This maker of this shield and their Country, like many items collected in early colonial times, was not properly recorded. Collectors from all walks of life within this era were ignorant of the complex structure of Aboriginal Nations and the vast differences in language, customs and culture. Racist theories, such as the incorrect and highly damaging idea that Aboriginal people were a dying race, led to a frenzy of collecting, with little care for or understanding of the specificity of the cultural item.
Today, museums and galleries which house huge collections of unprovenanced items are slowly attempting to research and work with First Peoples communities to shed light on these cultural items so that they may be properly understood, especially in regard to their Nation of origin and the specific Aboriginal language group or region they belong to.

Physical Description

Wooden shield elliptic in shape. Triangular in cross-section, outer surface slightly convex. One tip of shield is blunted. Carved from one piece of dense wood with handle cut into the solid. Darker band around centre of shield suggests a protective hand covering may once have been attached. Crack extending from one side of handle.


When this shield was made, young boys from infancy were taught to use weapons for hunting and in defence, their skill and accuracy improving with their growth and increasing strength. Children played with their own diminutive weapons around camp and when collecting food with the adults. By the time each boy reached manhood, he was well accustomed to using his weapons and tools.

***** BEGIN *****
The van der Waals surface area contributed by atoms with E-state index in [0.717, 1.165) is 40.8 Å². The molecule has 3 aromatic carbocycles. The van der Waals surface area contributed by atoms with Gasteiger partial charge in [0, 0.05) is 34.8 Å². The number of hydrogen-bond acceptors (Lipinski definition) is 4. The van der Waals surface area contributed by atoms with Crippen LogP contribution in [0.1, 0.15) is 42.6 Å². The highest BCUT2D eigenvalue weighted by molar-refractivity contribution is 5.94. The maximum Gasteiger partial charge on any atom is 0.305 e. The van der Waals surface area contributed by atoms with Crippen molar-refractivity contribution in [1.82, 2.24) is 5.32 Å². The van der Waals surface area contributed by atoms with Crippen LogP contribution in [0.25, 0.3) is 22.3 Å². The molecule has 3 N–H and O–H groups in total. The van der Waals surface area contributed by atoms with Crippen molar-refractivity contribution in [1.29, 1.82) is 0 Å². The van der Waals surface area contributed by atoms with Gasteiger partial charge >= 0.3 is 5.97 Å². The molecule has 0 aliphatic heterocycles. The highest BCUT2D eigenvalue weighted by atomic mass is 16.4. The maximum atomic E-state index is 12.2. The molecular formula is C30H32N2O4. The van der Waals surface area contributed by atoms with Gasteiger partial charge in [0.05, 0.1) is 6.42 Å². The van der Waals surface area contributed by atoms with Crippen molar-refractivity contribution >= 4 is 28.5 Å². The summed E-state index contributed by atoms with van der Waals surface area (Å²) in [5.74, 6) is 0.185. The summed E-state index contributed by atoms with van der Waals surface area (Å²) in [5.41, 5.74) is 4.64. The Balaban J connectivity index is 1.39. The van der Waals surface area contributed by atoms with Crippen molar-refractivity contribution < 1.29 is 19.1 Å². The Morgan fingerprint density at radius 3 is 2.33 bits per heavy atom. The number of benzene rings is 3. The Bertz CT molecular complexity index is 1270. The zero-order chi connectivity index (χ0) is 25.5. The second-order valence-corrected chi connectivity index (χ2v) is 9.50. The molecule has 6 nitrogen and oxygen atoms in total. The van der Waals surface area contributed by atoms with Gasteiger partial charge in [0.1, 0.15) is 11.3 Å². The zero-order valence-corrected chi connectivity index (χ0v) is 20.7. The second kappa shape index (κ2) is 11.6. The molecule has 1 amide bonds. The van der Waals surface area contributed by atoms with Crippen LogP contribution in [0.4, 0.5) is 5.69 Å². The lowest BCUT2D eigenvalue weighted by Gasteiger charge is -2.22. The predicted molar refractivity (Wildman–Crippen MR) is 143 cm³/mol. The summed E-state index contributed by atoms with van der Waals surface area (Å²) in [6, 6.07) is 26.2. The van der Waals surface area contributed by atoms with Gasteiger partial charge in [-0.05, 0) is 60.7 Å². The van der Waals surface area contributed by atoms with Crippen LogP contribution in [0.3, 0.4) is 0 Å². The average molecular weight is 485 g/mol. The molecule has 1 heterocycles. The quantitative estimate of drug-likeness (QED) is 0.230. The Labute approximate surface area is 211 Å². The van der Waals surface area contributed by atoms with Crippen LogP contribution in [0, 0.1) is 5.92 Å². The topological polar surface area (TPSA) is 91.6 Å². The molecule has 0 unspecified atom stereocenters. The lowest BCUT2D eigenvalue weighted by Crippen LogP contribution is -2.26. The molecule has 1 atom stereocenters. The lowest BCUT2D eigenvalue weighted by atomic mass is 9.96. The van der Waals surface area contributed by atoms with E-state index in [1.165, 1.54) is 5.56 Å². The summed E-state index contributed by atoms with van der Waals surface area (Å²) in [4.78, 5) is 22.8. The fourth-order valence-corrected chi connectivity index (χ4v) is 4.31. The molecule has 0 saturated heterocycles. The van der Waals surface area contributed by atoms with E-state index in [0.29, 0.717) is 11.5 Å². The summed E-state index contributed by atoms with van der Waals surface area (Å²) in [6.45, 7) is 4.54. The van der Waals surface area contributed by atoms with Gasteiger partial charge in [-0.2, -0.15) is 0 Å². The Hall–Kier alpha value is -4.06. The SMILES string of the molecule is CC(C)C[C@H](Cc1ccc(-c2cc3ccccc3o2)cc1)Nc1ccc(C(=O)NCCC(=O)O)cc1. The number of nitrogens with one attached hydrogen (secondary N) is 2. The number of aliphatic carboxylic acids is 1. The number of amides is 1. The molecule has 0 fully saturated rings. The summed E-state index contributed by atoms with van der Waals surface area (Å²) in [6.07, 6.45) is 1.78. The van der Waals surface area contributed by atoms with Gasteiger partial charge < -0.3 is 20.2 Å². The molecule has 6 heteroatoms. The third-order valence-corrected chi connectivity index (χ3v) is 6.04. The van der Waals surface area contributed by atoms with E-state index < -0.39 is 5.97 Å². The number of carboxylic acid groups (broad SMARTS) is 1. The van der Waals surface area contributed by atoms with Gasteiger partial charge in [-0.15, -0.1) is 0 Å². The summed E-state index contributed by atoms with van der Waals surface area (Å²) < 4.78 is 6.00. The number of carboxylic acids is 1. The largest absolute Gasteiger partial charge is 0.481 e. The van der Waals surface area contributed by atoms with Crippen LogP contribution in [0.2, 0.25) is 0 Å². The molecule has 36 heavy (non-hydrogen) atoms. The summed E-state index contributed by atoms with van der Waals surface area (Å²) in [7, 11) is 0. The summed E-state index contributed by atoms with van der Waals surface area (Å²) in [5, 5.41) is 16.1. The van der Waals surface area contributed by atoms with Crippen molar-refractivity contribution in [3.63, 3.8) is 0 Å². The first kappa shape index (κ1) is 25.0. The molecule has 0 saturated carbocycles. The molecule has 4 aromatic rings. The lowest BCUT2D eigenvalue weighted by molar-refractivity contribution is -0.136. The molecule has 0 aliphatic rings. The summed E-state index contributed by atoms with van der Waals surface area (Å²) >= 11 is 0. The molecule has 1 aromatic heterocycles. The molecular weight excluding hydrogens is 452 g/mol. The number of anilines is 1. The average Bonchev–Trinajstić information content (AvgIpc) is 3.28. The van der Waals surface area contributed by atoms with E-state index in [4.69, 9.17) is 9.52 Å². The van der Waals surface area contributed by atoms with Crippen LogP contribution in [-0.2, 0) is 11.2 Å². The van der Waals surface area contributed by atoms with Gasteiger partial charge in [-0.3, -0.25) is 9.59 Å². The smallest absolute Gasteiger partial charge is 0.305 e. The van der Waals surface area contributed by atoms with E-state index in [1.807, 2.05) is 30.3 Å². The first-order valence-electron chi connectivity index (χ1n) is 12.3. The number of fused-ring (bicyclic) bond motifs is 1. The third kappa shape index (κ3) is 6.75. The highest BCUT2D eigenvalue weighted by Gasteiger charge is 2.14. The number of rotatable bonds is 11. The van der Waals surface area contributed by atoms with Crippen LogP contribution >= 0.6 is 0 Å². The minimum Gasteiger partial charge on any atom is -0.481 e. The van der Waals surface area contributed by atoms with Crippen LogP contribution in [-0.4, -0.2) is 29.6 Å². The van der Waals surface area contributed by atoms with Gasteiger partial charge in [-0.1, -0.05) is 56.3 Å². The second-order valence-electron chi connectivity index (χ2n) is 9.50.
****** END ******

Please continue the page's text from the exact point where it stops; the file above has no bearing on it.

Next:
Boys engaged in many hunting and fighting games from a very young age, so were accustomed to throwing the spear and in the habit of defending themselves from it. They began by throwing reeds at each other, and were soon expert at dodging these 'spears' both through quick movements of their body and by using a toy shield for defence. These mock fights were staged regularly by young boys and by practising with toy shields they learnt the skills necessary to defend themselves as adults engaged in real battle.
The toddlers who were too young to use a real spear practised with grass stems and held a bunch of grass or small piece of bark as an imitation shield.

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